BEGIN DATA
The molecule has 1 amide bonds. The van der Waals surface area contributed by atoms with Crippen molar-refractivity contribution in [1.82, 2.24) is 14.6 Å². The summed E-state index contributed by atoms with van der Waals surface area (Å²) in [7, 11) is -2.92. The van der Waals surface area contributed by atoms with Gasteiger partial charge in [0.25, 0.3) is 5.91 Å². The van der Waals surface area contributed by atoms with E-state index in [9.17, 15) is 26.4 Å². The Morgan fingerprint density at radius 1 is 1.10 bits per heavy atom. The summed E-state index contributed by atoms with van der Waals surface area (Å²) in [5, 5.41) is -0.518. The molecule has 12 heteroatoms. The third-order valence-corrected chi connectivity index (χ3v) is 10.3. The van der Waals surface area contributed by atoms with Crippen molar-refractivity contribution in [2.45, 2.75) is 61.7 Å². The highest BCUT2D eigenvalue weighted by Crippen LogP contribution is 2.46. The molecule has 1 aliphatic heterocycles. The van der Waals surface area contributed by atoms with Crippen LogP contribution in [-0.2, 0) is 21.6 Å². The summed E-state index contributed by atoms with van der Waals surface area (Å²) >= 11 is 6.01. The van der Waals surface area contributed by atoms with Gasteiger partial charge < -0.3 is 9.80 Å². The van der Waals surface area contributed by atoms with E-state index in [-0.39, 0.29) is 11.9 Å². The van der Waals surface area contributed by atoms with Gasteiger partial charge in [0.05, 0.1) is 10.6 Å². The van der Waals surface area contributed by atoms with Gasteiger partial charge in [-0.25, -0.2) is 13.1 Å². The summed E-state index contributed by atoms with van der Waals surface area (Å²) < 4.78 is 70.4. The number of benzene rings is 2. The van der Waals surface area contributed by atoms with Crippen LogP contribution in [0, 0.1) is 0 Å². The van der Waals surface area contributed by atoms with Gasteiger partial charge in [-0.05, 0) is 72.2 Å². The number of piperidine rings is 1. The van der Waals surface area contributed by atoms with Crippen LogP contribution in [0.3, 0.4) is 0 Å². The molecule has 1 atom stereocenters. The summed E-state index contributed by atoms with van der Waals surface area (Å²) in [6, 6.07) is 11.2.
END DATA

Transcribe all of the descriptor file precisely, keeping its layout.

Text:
The molecule has 1 amide bonds. The van der Waals surface area contributed by atoms with Crippen molar-refractivity contribution in [1.82, 2.24) is 14.6 Å². The summed E-state index contributed by atoms with van der Waals surface area (Å²) in [7, 11) is -2.92. The van der Waals surface area contributed by atoms with Gasteiger partial charge in [0.25, 0.3) is 5.91 Å². The van der Waals surface area contributed by atoms with E-state index in [9.17, 15) is 26.4 Å². The Morgan fingerprint density at radius 1 is 1.10 bits per heavy atom. The summed E-state index contributed by atoms with van der Waals surface area (Å²) in [5, 5.41) is -0.518. The molecule has 12 heteroatoms. The third-order valence-corrected chi connectivity index (χ3v) is 10.3. The van der Waals surface area contributed by atoms with Crippen molar-refractivity contribution in [2.45, 2.75) is 61.7 Å². The highest BCUT2D eigenvalue weighted by Crippen LogP contribution is 2.46. The molecule has 1 aliphatic heterocycles. The van der Waals surface area contributed by atoms with Crippen LogP contribution in [-0.2, 0) is 21.6 Å². The summed E-state index contributed by atoms with van der Waals surface area (Å²) >= 11 is 6.01. The van der Waals surface area contributed by atoms with Gasteiger partial charge < -0.3 is 9.80 Å². The van der Waals surface area contributed by atoms with E-state index in [-0.39, 0.29) is 11.9 Å². The van der Waals surface area contributed by atoms with Gasteiger partial charge in [0.05, 0.1) is 10.6 Å². The van der Waals surface area contributed by atoms with Gasteiger partial charge in [-0.25, -0.2) is 13.1 Å². The summed E-state index contributed by atoms with van der Waals surface area (Å²) < 4.78 is 70.4. The number of benzene rings is 2. The van der Waals surface area contributed by atoms with Crippen LogP contribution in [0, 0.1) is 0 Å². The van der Waals surface area contributed by atoms with Gasteiger partial charge in [-0.05, 0) is 72.2 Å². The number of piperidine rings is 1. The van der Waals surface area contributed by atoms with Crippen LogP contribution in [0.3, 0.4) is 0 Å². The molecule has 1 atom stereocenters. The summed E-state index contributed by atoms with van der Waals surface area (Å²) in [6, 6.07) is 11.2.